Edgar Stern and his wife Edith Stern built a home in suburban Metairie, Louisiana, during the period 1939 - 1942, intending from the start to open the house to the public as an educational institution. The home was built in Classical Revival style. The home was partially opened to the public in 1968 and fully opened as a museum and gardens in 1980.[19] Edgar Stern and wife Edith Stern also maintained a summer home in Lenox, Massachusetts.[1]

Awards and honors[edit]

In 1931 the New Orleans Times-Picayune newspaper presented Stern with its Loving Cup Award for his service in founding Dillard University. A replica of the trophy is on his tomb at Metairie Cemetery in New Orleans.[9] Government, civic, and religious leaders gathered in New Orleans in 1953 to recognize Stern's philanthropic accomplishments. In the presentation, then New Orleans Mayor deLesseps S. Morrison referred to Stern as "Mr. Citizen of 1953".[4] The Stern Science Hall at Dillard University was dedicated in 1953.[2]

References[edit]

  1. ^ a b c d e f g h i j k Staff writers (August 26, 1959). "Heart ailment fatal to Stern". David Francis, publisher. New Orleans Times-Picayune.
  2. ^ a b c d e f g h i j k l m Richardson, Joe M. (Summer 1997). "Edgar B. Stern: A White New Orleans Philanthropist Helps Build a Black University". The Journal of Negro History. 82 (3): 328. JSTOR 2717676.
  3. ^ a b c d Staff writers (December 16, 1931). "Business Leader and Head of Dillard University Gets Distinguished Service Cup". David Francis, publisher. New Orleans Times-Picayune.
  4. ^ a b c d Staff writers (January 24, 1953). "Leaders Hail Philanthropist Marking His 67th Birthday". David Francis, publisher. New Orleans Times-Picayune.
  5. ^ Staff writers (May 10, 1933). "Bureau to Help Government Cut Expense Formed". David Francis, publisher. New Orleans Times-Picayune.
  6. ^ Reichard, Peter. "History of BGR". Bureau of Governmental Research. Retrieved 31 January 2017.
  7. ^ "A Short History of WDSU". broadcastmuseum.tripod.com. Broadcast Arts Museum of Greater New Orleans. Retrieved 21 January 2017.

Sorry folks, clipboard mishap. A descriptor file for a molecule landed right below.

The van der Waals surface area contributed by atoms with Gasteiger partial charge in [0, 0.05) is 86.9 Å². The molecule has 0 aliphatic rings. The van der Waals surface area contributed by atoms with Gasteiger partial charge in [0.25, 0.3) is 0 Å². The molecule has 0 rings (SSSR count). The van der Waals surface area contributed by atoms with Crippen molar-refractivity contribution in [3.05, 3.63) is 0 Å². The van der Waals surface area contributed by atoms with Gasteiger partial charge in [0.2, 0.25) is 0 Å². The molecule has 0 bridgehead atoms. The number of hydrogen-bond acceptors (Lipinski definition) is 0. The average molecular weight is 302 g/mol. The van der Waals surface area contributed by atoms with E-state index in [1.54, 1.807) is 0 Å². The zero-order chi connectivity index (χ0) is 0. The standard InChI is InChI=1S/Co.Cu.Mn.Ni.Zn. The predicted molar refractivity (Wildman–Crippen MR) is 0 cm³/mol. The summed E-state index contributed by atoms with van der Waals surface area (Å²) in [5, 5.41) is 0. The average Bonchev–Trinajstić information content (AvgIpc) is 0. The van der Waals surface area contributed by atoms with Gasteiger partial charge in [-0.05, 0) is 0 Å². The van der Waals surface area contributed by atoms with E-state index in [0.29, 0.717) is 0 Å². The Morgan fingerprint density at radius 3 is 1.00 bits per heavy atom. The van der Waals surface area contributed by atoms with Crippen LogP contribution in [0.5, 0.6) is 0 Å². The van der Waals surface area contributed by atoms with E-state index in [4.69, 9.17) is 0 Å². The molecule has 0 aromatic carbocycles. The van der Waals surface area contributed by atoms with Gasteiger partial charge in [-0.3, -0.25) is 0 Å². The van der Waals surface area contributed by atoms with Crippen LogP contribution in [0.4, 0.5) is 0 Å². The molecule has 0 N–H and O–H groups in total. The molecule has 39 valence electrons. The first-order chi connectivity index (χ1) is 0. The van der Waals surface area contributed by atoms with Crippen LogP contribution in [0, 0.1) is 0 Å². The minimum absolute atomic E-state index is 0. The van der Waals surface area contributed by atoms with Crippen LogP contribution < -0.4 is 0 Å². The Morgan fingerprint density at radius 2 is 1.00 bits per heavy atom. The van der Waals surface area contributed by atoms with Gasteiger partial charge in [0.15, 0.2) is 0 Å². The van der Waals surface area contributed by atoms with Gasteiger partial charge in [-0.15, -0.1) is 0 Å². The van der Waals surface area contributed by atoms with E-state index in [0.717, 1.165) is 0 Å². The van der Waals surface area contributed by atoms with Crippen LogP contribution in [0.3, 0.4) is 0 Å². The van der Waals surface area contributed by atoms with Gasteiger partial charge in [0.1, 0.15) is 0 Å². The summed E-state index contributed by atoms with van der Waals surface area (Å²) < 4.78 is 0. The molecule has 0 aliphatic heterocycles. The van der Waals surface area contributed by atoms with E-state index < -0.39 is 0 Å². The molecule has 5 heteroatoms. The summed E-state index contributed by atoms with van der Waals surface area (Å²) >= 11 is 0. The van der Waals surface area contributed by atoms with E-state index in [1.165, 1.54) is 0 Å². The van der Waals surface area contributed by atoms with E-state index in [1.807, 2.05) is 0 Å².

8. ^ "WDSU-TV Celebrates 60 Years In Broadcasting". wdsu.com. Hearst Television. Retrieved 21 January 2017.
  9. ^ a b Pope, John (January 29, 2012). "Edith and Edgar Stern: The Times-Picayune covers 175 years of New Orleans history". David Francis, publisher. New Orleans Times-Picayune. Retrieved 21 January 2017.
  10. ^ "Pontchartrain Park Neighborhood". TCIF.org. The Cultural Landscape Foundation. Retrieved 21 January 2017.
  11. ^ Staff writers (May 9, 1960). "TU Gets $200,000 to Aid Library". David Francis, publisher. New Orleans Times-Picayune.
  12. ^ Brooks, Ed (January 13, 1957). "On the Square". David Francis, publisher. New Orleans Times-Picayune.
  13. ^ a b Barnes, Bart (June 2, 1992). "Philip M. Stern, 66, Dies". Fred Ryan, publisher. Washington Post. Retrieved 2 January 2017.
  14. ^ Special to the New York Times (August 26, 1974). "Audrey Hess, Led Unit for Families". Arthur Ochs Sulzberger, Jr., publisher. New York Times. Retrieved 3 January 2017.
  15. ^ Staff writers (October 14, 2008). "Edgar B. Stern Jr". Samantha Johnston, publisher. The Aspen Times. Retrieved 4 January 2017.
  16. ^ Vogt, Justin. "The Krewes and the Jews". TabletMag.com. Retrieved 31 December 2016.
  17. ^ Staff writers (December 17, 1943). "S. Walter Stern Taken by Death". David Francis, publisher. New Orleans Times-Picayune.
  18. ^ Staff writers (May 19, 1986). "Fund Finishes Half a Century of Philanthropy with a Party". Arthur Ochs Sulzberger, Jr., publisher. New York Times.
  19. ^ "Longue View House and Gardens Opens to the Public". New Orleans Preservation Timeline Project. Tulane University School of Architecture. Retrieved 3 February 2017.